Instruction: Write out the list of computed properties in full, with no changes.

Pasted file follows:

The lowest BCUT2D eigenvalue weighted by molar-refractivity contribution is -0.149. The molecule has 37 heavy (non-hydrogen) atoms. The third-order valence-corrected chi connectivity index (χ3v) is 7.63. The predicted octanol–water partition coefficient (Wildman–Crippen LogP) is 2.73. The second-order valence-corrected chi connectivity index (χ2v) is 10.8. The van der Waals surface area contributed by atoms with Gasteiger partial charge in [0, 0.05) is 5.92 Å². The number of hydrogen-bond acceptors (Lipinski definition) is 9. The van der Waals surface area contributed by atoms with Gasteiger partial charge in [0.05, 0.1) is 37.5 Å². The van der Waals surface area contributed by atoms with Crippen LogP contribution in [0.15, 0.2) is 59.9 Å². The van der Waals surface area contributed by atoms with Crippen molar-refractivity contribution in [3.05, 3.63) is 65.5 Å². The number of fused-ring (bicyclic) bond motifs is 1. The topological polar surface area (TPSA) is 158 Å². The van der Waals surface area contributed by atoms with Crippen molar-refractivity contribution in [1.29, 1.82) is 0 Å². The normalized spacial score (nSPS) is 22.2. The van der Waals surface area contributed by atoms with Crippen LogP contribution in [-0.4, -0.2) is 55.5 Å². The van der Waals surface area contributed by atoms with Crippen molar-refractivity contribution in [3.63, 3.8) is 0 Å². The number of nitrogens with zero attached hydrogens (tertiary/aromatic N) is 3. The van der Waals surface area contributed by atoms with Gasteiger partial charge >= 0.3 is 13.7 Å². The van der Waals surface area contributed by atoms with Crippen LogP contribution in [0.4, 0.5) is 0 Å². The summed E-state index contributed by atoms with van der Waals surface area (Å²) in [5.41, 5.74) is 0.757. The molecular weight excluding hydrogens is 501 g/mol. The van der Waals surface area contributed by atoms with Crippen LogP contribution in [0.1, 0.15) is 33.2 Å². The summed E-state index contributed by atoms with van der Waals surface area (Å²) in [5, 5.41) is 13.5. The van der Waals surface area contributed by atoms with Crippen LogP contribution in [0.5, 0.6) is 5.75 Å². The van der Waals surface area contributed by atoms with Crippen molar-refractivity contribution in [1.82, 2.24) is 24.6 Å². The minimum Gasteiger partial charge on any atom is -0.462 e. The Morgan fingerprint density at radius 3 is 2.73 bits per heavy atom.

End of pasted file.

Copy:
The lowest BCUT2D eigenvalue weighted by molar-refractivity contribution is -0.149. The molecule has 37 heavy (non-hydrogen) atoms. The third-order valence-corrected chi connectivity index (χ3v) is 7.63. The predicted octanol–water partition coefficient (Wildman–Crippen LogP) is 2.73. The second-order valence-corrected chi connectivity index (χ2v) is 10.8. The van der Waals surface area contributed by atoms with Gasteiger partial charge in [0, 0.05) is 5.92 Å². The number of hydrogen-bond acceptors (Lipinski definition) is 9. The van der Waals surface area contributed by atoms with Gasteiger partial charge in [0.05, 0.1) is 37.5 Å². The van der Waals surface area contributed by atoms with Crippen LogP contribution in [0.15, 0.2) is 59.9 Å². The van der Waals surface area contributed by atoms with Crippen molar-refractivity contribution in [3.05, 3.63) is 65.5 Å². The number of fused-ring (bicyclic) bond motifs is 1. The topological polar surface area (TPSA) is 158 Å². The van der Waals surface area contributed by atoms with Crippen molar-refractivity contribution in [1.29, 1.82) is 0 Å². The normalized spacial score (nSPS) is 22.2. The van der Waals surface area contributed by atoms with Crippen LogP contribution in [-0.4, -0.2) is 55.5 Å². The van der Waals surface area contributed by atoms with Crippen molar-refractivity contribution in [3.63, 3.8) is 0 Å². The number of nitrogens with zero attached hydrogens (tertiary/aromatic N) is 3. The van der Waals surface area contributed by atoms with Gasteiger partial charge >= 0.3 is 13.7 Å². The van der Waals surface area contributed by atoms with Crippen LogP contribution in [0.4, 0.5) is 0 Å². The summed E-state index contributed by atoms with van der Waals surface area (Å²) in [5.41, 5.74) is 0.757. The molecular weight excluding hydrogens is 501 g/mol. The van der Waals surface area contributed by atoms with Crippen LogP contribution in [0.1, 0.15) is 33.2 Å². The summed E-state index contributed by atoms with van der Waals surface area (Å²) in [5, 5.41) is 13.5. The van der Waals surface area contributed by atoms with Crippen LogP contribution in [0.5, 0.6) is 5.75 Å². The van der Waals surface area contributed by atoms with Crippen molar-refractivity contribution in [1.82, 2.24) is 24.6 Å². The minimum Gasteiger partial charge on any atom is -0.462 e. The Morgan fingerprint density at radius 3 is 2.73 bits per heavy atom.